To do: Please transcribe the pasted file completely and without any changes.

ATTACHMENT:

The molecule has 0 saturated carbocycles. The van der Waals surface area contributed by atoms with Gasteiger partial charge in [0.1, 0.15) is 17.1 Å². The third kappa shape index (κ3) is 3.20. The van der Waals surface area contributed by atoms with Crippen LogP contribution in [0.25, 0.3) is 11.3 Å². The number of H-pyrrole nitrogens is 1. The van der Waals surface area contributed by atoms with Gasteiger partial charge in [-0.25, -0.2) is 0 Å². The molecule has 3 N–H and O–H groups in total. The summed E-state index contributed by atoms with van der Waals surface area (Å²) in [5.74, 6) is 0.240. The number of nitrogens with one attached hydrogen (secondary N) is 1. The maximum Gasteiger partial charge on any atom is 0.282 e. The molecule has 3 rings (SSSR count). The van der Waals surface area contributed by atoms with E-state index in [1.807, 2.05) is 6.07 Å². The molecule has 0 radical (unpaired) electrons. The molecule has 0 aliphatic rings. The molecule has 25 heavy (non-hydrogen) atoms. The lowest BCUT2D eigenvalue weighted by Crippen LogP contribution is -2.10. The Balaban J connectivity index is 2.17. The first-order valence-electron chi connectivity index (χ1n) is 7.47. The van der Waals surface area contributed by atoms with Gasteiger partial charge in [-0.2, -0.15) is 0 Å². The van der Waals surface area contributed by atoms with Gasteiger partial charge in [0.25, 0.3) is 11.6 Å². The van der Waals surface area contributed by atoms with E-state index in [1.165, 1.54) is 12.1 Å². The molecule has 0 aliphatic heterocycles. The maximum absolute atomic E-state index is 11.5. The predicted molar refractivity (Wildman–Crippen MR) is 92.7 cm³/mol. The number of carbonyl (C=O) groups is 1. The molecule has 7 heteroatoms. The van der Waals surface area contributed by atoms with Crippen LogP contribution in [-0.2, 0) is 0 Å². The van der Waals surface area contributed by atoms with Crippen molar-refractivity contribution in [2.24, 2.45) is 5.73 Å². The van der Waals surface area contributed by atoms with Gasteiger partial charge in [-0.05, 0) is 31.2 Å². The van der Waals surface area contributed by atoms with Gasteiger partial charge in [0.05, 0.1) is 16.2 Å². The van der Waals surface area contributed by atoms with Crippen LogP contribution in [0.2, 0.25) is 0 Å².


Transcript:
The molecule has 0 saturated carbocycles. The van der Waals surface area contributed by atoms with Gasteiger partial charge in [0.1, 0.15) is 17.1 Å². The third kappa shape index (κ3) is 3.20. The van der Waals surface area contributed by atoms with Crippen LogP contribution in [0.25, 0.3) is 11.3 Å². The number of H-pyrrole nitrogens is 1. The van der Waals surface area contributed by atoms with Gasteiger partial charge in [-0.25, -0.2) is 0 Å². The molecule has 3 N–H and O–H groups in total. The summed E-state index contributed by atoms with van der Waals surface area (Å²) in [5.74, 6) is 0.240. The number of nitrogens with one attached hydrogen (secondary N) is 1. The maximum Gasteiger partial charge on any atom is 0.282 e. The molecule has 3 rings (SSSR count). The van der Waals surface area contributed by atoms with E-state index in [1.807, 2.05) is 6.07 Å². The molecule has 0 radical (unpaired) electrons. The molecule has 0 aliphatic rings. The molecule has 25 heavy (non-hydrogen) atoms. The lowest BCUT2D eigenvalue weighted by Crippen LogP contribution is -2.10. The Balaban J connectivity index is 2.17. The first-order valence-electron chi connectivity index (χ1n) is 7.47. The van der Waals surface area contributed by atoms with Gasteiger partial charge in [-0.2, -0.15) is 0 Å². The van der Waals surface area contributed by atoms with Gasteiger partial charge in [0.25, 0.3) is 11.6 Å². The van der Waals surface area contributed by atoms with E-state index in [1.165, 1.54) is 12.1 Å². The molecule has 0 aliphatic heterocycles. The maximum absolute atomic E-state index is 11.5. The predicted molar refractivity (Wildman–Crippen MR) is 92.7 cm³/mol. The number of carbonyl (C=O) groups is 1. The molecule has 7 heteroatoms. The van der Waals surface area contributed by atoms with Crippen LogP contribution in [-0.2, 0) is 0 Å². The van der Waals surface area contributed by atoms with Crippen molar-refractivity contribution in [2.24, 2.45) is 5.73 Å². The van der Waals surface area contributed by atoms with Gasteiger partial charge in [-0.05, 0) is 31.2 Å². The van der Waals surface area contributed by atoms with Gasteiger partial charge in [0.05, 0.1) is 16.2 Å². The van der Waals surface area contributed by atoms with Crippen LogP contribution in [0.2, 0.25) is 0 Å².